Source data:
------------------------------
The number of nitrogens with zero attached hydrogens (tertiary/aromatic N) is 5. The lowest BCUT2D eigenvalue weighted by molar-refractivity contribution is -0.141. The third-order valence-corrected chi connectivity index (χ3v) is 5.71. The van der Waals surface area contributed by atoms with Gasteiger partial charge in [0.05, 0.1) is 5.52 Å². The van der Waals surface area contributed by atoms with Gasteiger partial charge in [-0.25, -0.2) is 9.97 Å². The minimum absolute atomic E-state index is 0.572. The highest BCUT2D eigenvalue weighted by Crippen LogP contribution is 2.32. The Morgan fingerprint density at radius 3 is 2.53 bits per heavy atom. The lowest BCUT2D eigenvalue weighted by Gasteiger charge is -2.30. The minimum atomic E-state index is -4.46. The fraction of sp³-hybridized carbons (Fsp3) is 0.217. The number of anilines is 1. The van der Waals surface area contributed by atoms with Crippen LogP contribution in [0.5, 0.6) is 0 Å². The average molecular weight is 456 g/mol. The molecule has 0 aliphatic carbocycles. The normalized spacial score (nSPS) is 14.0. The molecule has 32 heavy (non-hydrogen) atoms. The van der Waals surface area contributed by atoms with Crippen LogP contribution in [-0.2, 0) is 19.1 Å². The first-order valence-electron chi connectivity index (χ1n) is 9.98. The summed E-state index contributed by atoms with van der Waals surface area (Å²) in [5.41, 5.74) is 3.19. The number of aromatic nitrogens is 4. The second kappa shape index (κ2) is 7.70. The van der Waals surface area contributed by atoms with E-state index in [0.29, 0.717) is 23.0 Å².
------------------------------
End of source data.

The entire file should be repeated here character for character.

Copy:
The number of nitrogens with zero attached hydrogens (tertiary/aromatic N) is 5. The lowest BCUT2D eigenvalue weighted by molar-refractivity contribution is -0.141. The third-order valence-corrected chi connectivity index (χ3v) is 5.71. The van der Waals surface area contributed by atoms with Gasteiger partial charge in [0.05, 0.1) is 5.52 Å². The van der Waals surface area contributed by atoms with Gasteiger partial charge in [-0.25, -0.2) is 9.97 Å². The minimum absolute atomic E-state index is 0.572. The highest BCUT2D eigenvalue weighted by Crippen LogP contribution is 2.32. The Morgan fingerprint density at radius 3 is 2.53 bits per heavy atom. The lowest BCUT2D eigenvalue weighted by Gasteiger charge is -2.30. The minimum atomic E-state index is -4.46. The fraction of sp³-hybridized carbons (Fsp3) is 0.217. The number of anilines is 1. The van der Waals surface area contributed by atoms with Crippen LogP contribution in [0.5, 0.6) is 0 Å². The average molecular weight is 456 g/mol. The molecule has 0 aliphatic carbocycles. The normalized spacial score (nSPS) is 14.0. The molecule has 32 heavy (non-hydrogen) atoms. The van der Waals surface area contributed by atoms with Crippen LogP contribution in [-0.2, 0) is 19.1 Å². The first-order valence-electron chi connectivity index (χ1n) is 9.98. The summed E-state index contributed by atoms with van der Waals surface area (Å²) in [5.41, 5.74) is 3.19. The number of aromatic nitrogens is 4. The second kappa shape index (κ2) is 7.70. The van der Waals surface area contributed by atoms with E-state index in [0.29, 0.717) is 23.0 Å².